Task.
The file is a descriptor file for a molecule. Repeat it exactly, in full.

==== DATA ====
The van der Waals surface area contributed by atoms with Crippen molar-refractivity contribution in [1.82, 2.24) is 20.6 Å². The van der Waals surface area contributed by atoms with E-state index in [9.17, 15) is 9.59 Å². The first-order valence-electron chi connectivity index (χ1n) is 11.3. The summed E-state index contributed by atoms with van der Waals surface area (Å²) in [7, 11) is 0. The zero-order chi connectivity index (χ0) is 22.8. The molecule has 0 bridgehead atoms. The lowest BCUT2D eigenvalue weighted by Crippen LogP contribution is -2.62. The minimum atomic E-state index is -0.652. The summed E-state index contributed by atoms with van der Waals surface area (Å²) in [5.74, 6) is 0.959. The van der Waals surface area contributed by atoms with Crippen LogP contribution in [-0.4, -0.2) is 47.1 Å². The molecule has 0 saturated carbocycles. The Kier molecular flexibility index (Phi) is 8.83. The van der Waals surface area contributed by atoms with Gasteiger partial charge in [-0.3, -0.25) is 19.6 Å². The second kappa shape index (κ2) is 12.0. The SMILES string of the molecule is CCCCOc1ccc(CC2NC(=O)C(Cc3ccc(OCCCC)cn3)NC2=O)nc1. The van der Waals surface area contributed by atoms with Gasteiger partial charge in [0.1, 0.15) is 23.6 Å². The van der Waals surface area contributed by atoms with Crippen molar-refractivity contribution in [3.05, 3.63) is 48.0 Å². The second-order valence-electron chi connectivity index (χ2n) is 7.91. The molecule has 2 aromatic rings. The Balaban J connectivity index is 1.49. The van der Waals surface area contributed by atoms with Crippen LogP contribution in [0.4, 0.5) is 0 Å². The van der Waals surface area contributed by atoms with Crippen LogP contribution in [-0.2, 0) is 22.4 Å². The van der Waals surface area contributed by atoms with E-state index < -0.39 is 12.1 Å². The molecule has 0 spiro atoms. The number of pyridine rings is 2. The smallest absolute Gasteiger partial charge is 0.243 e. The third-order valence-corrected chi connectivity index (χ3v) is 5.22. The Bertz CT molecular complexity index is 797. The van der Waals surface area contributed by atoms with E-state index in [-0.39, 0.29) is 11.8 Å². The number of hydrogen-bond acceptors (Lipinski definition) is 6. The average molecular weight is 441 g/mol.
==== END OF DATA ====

The van der Waals surface area contributed by atoms with Crippen molar-refractivity contribution in [1.82, 2.24) is 20.6 Å². The van der Waals surface area contributed by atoms with E-state index in [9.17, 15) is 9.59 Å². The first-order valence-electron chi connectivity index (χ1n) is 11.3. The summed E-state index contributed by atoms with van der Waals surface area (Å²) in [7, 11) is 0. The zero-order chi connectivity index (χ0) is 22.8. The molecule has 0 bridgehead atoms. The lowest BCUT2D eigenvalue weighted by Crippen LogP contribution is -2.62. The minimum atomic E-state index is -0.652. The summed E-state index contributed by atoms with van der Waals surface area (Å²) in [5.74, 6) is 0.959. The van der Waals surface area contributed by atoms with Crippen LogP contribution in [-0.4, -0.2) is 47.1 Å². The molecule has 0 saturated carbocycles. The Kier molecular flexibility index (Phi) is 8.83. The van der Waals surface area contributed by atoms with Gasteiger partial charge in [-0.3, -0.25) is 19.6 Å². The second kappa shape index (κ2) is 12.0. The SMILES string of the molecule is CCCCOc1ccc(CC2NC(=O)C(Cc3ccc(OCCCC)cn3)NC2=O)nc1. The van der Waals surface area contributed by atoms with Gasteiger partial charge in [0.1, 0.15) is 23.6 Å². The van der Waals surface area contributed by atoms with Crippen molar-refractivity contribution in [3.05, 3.63) is 48.0 Å². The second-order valence-electron chi connectivity index (χ2n) is 7.91. The molecule has 2 aromatic rings. The Balaban J connectivity index is 1.49. The van der Waals surface area contributed by atoms with Crippen LogP contribution in [0.4, 0.5) is 0 Å². The van der Waals surface area contributed by atoms with Crippen LogP contribution in [-0.2, 0) is 22.4 Å². The van der Waals surface area contributed by atoms with E-state index < -0.39 is 12.1 Å². The molecule has 0 spiro atoms. The number of pyridine rings is 2. The smallest absolute Gasteiger partial charge is 0.243 e. The third-order valence-corrected chi connectivity index (χ3v) is 5.22. The Bertz CT molecular complexity index is 797. The van der Waals surface area contributed by atoms with E-state index in [-0.39, 0.29) is 11.8 Å². The number of hydrogen-bond acceptors (Lipinski definition) is 6. The average molecular weight is 441 g/mol.